There are many such as Mossak and Fonseca, but they are thoroughly caught. There was nothing new in their scheme, but the phenomenon of the Panama Papers, namely, the leaking of the Mossack Fonseca archive into the hands of journalists, was on a scale: the names of hundreds of thousands of malicious programs, including very influential persons, became known, and many were fired. many have quit. It is still unknown who is the noble John Doe who sent the archive. To close the gap, Soderbergh comes up with a witty fake story about how a myriad of financial documents were stolen from Mossack Fonseca.

It will be a pity to tell what the matter is, you can ignore the witty trick associated with, it seems, the only fictional character of the film, played by Meryl Streep, who achieves an indescribable sincerity and uses the chameleon’s abilities for reincarnation for this entire film.

The main space of the film is occupied by “secrets” novellas, comic illustrations for explanatory cards, non-fictional stories from the lives of unremarkable people that explain the various nuances of being unholy. The widow (Streep) is trying to figure out what an insurance company from a distant island paid her compensation for her husband who drowned on a ferry ride. The African billionaire is rolling back for peace in the family after his own betrayals, and shelling out shares of a trust that did not exist, and the http://tz.hot-line.shop/product/aquariums-and-pet-fish-3/ beneficiaries are his daughter and wife.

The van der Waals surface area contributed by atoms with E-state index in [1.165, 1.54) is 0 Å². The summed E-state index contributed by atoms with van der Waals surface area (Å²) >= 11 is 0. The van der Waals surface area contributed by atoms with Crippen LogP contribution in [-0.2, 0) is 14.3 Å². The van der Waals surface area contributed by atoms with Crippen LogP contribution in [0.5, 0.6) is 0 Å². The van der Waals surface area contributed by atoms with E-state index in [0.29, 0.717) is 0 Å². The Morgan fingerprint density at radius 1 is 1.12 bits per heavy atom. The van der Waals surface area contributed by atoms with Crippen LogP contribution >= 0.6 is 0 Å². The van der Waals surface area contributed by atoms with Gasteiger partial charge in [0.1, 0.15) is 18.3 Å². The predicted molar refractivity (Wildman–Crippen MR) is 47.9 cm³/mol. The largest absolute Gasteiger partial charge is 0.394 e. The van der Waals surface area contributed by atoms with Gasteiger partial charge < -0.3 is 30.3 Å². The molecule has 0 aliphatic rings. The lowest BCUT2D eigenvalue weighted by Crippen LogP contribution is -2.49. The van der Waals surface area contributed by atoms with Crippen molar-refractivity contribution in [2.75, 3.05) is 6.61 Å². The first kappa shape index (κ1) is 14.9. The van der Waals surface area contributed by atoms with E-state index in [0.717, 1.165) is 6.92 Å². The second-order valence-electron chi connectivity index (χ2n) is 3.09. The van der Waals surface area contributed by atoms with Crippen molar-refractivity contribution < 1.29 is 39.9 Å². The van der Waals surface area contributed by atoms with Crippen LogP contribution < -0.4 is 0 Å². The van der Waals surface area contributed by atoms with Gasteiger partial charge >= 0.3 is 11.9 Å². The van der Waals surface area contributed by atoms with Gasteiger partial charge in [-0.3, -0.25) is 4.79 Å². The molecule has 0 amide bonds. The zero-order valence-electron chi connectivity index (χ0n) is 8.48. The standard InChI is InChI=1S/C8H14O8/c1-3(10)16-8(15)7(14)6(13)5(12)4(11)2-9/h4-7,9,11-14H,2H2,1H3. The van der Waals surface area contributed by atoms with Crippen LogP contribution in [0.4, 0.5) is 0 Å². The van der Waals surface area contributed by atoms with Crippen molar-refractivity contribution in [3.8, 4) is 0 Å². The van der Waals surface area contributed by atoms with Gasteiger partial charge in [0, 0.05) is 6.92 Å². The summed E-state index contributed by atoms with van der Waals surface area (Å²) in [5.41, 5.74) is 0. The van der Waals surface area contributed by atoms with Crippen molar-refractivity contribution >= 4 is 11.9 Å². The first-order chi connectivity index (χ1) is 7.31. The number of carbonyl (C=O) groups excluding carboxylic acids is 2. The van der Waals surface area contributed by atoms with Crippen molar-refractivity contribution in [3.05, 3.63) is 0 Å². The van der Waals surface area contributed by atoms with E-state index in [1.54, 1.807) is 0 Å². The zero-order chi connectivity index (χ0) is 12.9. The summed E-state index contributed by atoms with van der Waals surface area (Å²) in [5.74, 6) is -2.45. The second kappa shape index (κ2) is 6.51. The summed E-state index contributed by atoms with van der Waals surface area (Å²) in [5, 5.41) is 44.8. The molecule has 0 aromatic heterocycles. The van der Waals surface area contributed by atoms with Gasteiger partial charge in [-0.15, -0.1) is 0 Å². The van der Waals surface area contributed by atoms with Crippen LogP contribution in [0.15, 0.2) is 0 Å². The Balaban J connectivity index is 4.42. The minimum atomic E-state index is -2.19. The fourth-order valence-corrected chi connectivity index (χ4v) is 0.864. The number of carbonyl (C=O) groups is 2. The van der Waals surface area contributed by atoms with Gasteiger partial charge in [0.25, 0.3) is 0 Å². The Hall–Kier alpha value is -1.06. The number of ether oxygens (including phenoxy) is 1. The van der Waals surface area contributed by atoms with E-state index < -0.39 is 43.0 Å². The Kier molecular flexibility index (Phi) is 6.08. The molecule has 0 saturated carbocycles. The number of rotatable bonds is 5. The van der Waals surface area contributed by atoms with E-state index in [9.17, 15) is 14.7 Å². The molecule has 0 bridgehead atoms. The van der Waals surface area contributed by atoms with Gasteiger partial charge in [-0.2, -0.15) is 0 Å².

The Eurobusinessman (Matthias Schonarts, whose Putin’s facial expressions here, as in all films with him, illuminate the second bottom in any scene with his participation) blackmails the Chinese party members on the subject of money laundering.